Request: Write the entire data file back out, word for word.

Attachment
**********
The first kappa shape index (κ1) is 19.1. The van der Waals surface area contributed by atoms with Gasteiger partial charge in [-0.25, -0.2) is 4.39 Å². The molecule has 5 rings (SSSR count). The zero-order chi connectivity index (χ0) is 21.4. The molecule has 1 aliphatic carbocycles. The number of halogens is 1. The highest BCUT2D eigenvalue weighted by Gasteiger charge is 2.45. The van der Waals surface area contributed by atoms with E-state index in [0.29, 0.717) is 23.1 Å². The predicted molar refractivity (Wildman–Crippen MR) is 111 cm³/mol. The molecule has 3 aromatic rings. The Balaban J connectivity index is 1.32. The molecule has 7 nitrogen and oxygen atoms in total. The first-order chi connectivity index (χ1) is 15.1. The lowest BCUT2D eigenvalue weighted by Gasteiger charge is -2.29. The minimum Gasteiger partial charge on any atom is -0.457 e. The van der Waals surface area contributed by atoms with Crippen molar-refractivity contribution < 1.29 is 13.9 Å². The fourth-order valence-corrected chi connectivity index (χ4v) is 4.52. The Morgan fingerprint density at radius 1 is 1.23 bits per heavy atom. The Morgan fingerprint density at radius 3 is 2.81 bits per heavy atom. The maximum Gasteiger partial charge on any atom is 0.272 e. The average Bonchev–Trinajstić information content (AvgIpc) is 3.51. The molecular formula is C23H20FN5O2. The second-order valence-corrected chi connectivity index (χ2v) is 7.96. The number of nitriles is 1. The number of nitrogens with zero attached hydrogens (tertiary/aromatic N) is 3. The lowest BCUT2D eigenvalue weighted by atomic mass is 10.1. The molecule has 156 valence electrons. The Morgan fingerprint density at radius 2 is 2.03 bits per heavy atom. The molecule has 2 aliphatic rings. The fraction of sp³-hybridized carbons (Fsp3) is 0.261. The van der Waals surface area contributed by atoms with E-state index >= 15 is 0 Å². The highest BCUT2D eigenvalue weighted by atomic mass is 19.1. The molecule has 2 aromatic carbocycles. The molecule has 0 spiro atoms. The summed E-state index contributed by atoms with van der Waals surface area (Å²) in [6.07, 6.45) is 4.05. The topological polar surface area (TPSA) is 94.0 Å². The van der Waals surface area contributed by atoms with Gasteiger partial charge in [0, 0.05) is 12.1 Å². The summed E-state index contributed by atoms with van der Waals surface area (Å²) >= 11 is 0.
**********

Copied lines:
The first kappa shape index (κ1) is 19.1. The van der Waals surface area contributed by atoms with Gasteiger partial charge in [-0.25, -0.2) is 4.39 Å². The molecule has 5 rings (SSSR count). The zero-order chi connectivity index (χ0) is 21.4. The molecule has 1 aliphatic carbocycles. The number of halogens is 1. The highest BCUT2D eigenvalue weighted by Gasteiger charge is 2.45. The van der Waals surface area contributed by atoms with E-state index in [0.29, 0.717) is 23.1 Å². The predicted molar refractivity (Wildman–Crippen MR) is 111 cm³/mol. The molecule has 3 aromatic rings. The Balaban J connectivity index is 1.32. The molecule has 7 nitrogen and oxygen atoms in total. The first-order chi connectivity index (χ1) is 15.1. The lowest BCUT2D eigenvalue weighted by Gasteiger charge is -2.29. The minimum Gasteiger partial charge on any atom is -0.457 e. The van der Waals surface area contributed by atoms with Crippen molar-refractivity contribution < 1.29 is 13.9 Å². The fourth-order valence-corrected chi connectivity index (χ4v) is 4.52. The Morgan fingerprint density at radius 1 is 1.23 bits per heavy atom. The Morgan fingerprint density at radius 3 is 2.81 bits per heavy atom. The maximum Gasteiger partial charge on any atom is 0.272 e. The average Bonchev–Trinajstić information content (AvgIpc) is 3.51. The molecular formula is C23H20FN5O2. The second-order valence-corrected chi connectivity index (χ2v) is 7.96. The number of nitriles is 1. The number of nitrogens with zero attached hydrogens (tertiary/aromatic N) is 3. The lowest BCUT2D eigenvalue weighted by atomic mass is 10.1. The molecule has 156 valence electrons. The Morgan fingerprint density at radius 2 is 2.03 bits per heavy atom. The molecule has 2 aliphatic rings. The fraction of sp³-hybridized carbons (Fsp3) is 0.261. The van der Waals surface area contributed by atoms with E-state index >= 15 is 0 Å². The highest BCUT2D eigenvalue weighted by atomic mass is 19.1. The molecule has 2 aromatic carbocycles. The molecule has 0 spiro atoms. The summed E-state index contributed by atoms with van der Waals surface area (Å²) in [6.07, 6.45) is 4.05. The topological polar surface area (TPSA) is 94.0 Å². The van der Waals surface area contributed by atoms with Gasteiger partial charge in [0, 0.05) is 12.1 Å². The summed E-state index contributed by atoms with van der Waals surface area (Å²) >= 11 is 0.